I’m a Boomer, and if I were Jewish, I’d have celebrated my Bar Mitzvah the same year Canada celebrated it’s Centennial. I have a Centennial one dollar bill from that year, no serial number, just 1867-1967 and the stylized Centennial maple leaf. But this column isn’t about money, it’s about Faith. I don’t have any.
That’s not strictly true; I have faith the sun will rise in the morning, I have faith tomorrow will be another day, unsullied by regret and remorse, I have faith spring will follow winter, leading to sailing season. But I don’t have Capital “F” Faith. Religion. Spirituality even, nada, de rien, bupkis.
The whole idea that we should organize our lives around the primitive origin myths of an obscure desert tribe is puzzling to me. The Roman Pantheon makes more logical sense as a metaphor for our existence, the Greek gods of Olympus even more so, with their petty jealousies and eternal squabbles.
Truth be told, if they had the box on the census form, I’d check “Pagan”. A tree is a miracle worthy of worship, imaginary beings aren’t. Being a Pagan means honouring the Earth and all its creatures and things. You can honour an apple by eating it, same with a chicken. You can honour a tree by cutting and using it to make things and provide heat, but you honour nothing by cutting every tree in the forest. That’s the kind of fuzzy, non-linear thinking I use to explain my moral choices to myself. That’s Pagan.
I know a columnist in England, a High Tory as Blue as they bleed, who calls himself, rather than a conservative, a ‘situationist’, and I appreciate the rubbery flexibility of this notion. Judgments are made based upon the facts of the situation at hand, moral choices to follow. Except it still begs the question of what choice to make when the situation offers nothing but bad choices.
This is where most people need faith; faith that they’ll get through this despite the odds. A Pagan doesn’t question fate, just tries to learn how cruel it will be. Pagans don’t pray for assistance, they accept fate, well, fatalistically..
This is where both morality and mortality come together. Someone who makes his or her choices without any expectation of reward is more likely to face their end with equanimity, secure in the knowledge life was well-lived in the now, not spent on the afterlife. Pardon the excursion into cheap philosophy.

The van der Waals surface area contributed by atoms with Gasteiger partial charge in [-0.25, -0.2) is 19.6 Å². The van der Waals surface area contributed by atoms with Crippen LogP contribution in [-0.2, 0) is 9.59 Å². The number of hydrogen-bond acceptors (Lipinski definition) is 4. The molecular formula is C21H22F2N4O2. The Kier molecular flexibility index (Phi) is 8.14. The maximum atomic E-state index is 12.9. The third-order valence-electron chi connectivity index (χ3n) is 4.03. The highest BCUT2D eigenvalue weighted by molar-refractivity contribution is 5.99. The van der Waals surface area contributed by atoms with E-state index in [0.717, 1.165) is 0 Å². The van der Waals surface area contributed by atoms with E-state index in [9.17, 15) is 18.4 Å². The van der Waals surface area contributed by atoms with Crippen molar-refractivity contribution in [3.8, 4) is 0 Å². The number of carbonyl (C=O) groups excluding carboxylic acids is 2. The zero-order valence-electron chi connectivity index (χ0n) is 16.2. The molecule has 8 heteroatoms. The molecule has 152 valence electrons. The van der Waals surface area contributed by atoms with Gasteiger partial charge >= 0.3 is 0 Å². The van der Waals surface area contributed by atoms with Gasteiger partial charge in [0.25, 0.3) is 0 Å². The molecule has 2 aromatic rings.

Polls tell us more people consider themselves ‘spiritual’ nowadays than describe themselves as ‘religious’. The difference seems to be not having to go to church, and attendance is at historic lows. This isn’t a Boomer phenomenon, but it is our reality too. Our parents were the last religious generation. I don’t know anyone who attends church or could be called religious. My late brother-in-law was a devout Catholic, but he was the rarity, not only among our family, but among his own.
Friends of mine will gather at the Solstice to greet the rising sun, and Yuletide is always celebrated by everybody, regardless of faith, with pagan abandon. But not much God is involved, thank you. God’s gotten a bad name lately, with crazy preachers calling for mayhem in his name, but that’s what you get when you let an imaginary deity dictate your moral choices to you; there’s no one there to take responsibility.
In his novel Cat’s Cradle, Kurt Vonnegut (the Boomer Shakespeare) described the religion of Bokonon, which is based on the idea the deity doesn’t care about you, so you might as well do the right thing on your own. If everyone did this, used their own good judgment to make their most important life choices, instead of relying on ancient moral codes or bearded invisible friends, wouldn’t we be happier with the results, knowing we had only ourselves to blame?